Recent research has shown it’s inevitable that the warming Southern Ocean will speed up the melting of parts of the West Antarctic Ice Sheet (WAIS), regardless of our future carbon dioxide emissions.  

If completely melted, the WAIS holds enough ice to raise sea level by 5m.  

To help answer questions about the rate and speed of sea level rise, we have to turn to the geological record and recover sediment from regions near the centre of West Antarctica that were deposited during past times, when it was warmer than today. 

The Sensitivity of the West Antarctic Ice Sheet to Two Degrees of Warming (SWAIS 2C) is an international research project designed to determine whether the Ross Ice Shelf – the largest ice shelf in Antarctica – and West Antarctic Ice Sheet will melt as Earth’s average surface temperature approaches 2°C above pre-industrial records. 

Deep core sediments in the Antarctic hold environmental information that is key to our future but has been impossible to obtain. Now, an international team of researchers and drillers leave Christchurch for Antarctica on 16 November. 

Dr Rebecca Parker, from UNSW’s School of Biological, Earth & Environmental Sciences, is a paleoceanographer and micropaleontogist who will be joining the SWAIS 2C project this summer. “I am driven to understand how much and how fast the Antarctica Ice Sheets are melting so society can have a grip on how fast the seas will rise,” says Dr Parker. 

Recovering ice archives  

We aren’t yet certain about how much and how fast the ice in West Antarctica will melt. While sectors of the WAIS appear highly vulnerable, when and under what climatic conditions we will lose the large buttressing ice shelves that stabilise the ice inland remains unclear. 

To understand more about Antarctica’s potential contribution to sea level rise, a team of drillers, engineers, and researchers will travel about 800km via traverse and airplane to the southeast margin of the Ross Ice Shelf. The collaborative team will drill up to 200m below the seafloor to recover a geological record of changing rock types that reflect environmental conditions at the time they formed.  

“We will drill into the sediment beneath the West Antarctic Ice Sheet. The layers of sediment record the history of how the West Antarctic Ice Sheet has evolved through time — a bit like how the pages of a book tell us a story,” says Dr Parker.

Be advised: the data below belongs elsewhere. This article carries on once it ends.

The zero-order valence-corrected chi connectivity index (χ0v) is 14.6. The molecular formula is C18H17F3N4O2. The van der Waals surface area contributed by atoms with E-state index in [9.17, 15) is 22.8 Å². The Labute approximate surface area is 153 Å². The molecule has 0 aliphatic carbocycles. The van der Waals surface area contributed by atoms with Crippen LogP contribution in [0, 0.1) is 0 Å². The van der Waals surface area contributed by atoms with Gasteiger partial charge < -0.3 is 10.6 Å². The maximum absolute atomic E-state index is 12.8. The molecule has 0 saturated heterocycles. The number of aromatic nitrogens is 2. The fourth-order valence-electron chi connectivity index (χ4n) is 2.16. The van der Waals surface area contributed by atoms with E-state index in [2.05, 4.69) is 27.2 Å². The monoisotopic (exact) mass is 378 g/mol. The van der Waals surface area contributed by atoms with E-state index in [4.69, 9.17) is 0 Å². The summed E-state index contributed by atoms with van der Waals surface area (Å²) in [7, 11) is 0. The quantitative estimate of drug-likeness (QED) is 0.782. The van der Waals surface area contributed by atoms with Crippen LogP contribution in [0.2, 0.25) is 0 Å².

Read more: Southern Ocean takes on the heat of climate change

More than 120 people from around 35 international research organisations are collaborating on the SWAIS2C project, including around 25 early-career researchers. SWAIS 2C brings together researchers from New Zealand, the United States, Germany, Australia, Italy, Japan, Spain, Republic of Korea, the Netherlands, and the United Kingdom.  

“The melting of polar ice is a very dynamic process that has occurred many times in the past,” says Dr Parker, who is based at the UNSW Chronos Radiocarbon Facility. “We vitally need to recover these precious archives of warming oceans and melting ice to understand the true impacts of accelerated warming caused by humans, to best mitigate and adapt to a more sustainable future.” 

Determining how Antarctic ice will respond to future warming 

The team calls SWAIS 2C “the discovery for our lifetime” and hopes that results will guide plans to adapt to unavoidable sea level rise, while amplifying the imperative to mitigate global greenhouse gas emissions. 

“Our approach to drilling is novel and not without risk, but it’s the only way we are going to get those critical samples. If we are successful and prove that this new drilling system will work, it will open up new opportunities to obtain key records of environmental change and ice sheet dynamics at other remote locations across Antarctica,” said Richard Levy, Co-Chief Scientist on the project. “There is not a lot of existing data around to improve our knowledge of what we find before we drill. We will learn a lot by drilling and are likely to get a few surprises – but this is exploration, by definition.” 

This summer, the SWAIS 2C mission will set out onto the ice to obtain robust, direct evidence for potential ice collapse, under different environmental conditions.  

“On the SWAIS 2C project, I plan to work on the small glass skeletons of a marine phytoplankton, called diatoms, that live within the ocean water and accumulate in the sediment over time. These diatoms will reveal a story of what ocean conditions were like when they grew in Antarctica.” 

Retrieving samples from such remote locations in Antarctica will allow us to build a much better picture of how Antarctic ice will respond to future warming, which parts will melt first, and which parts will remain.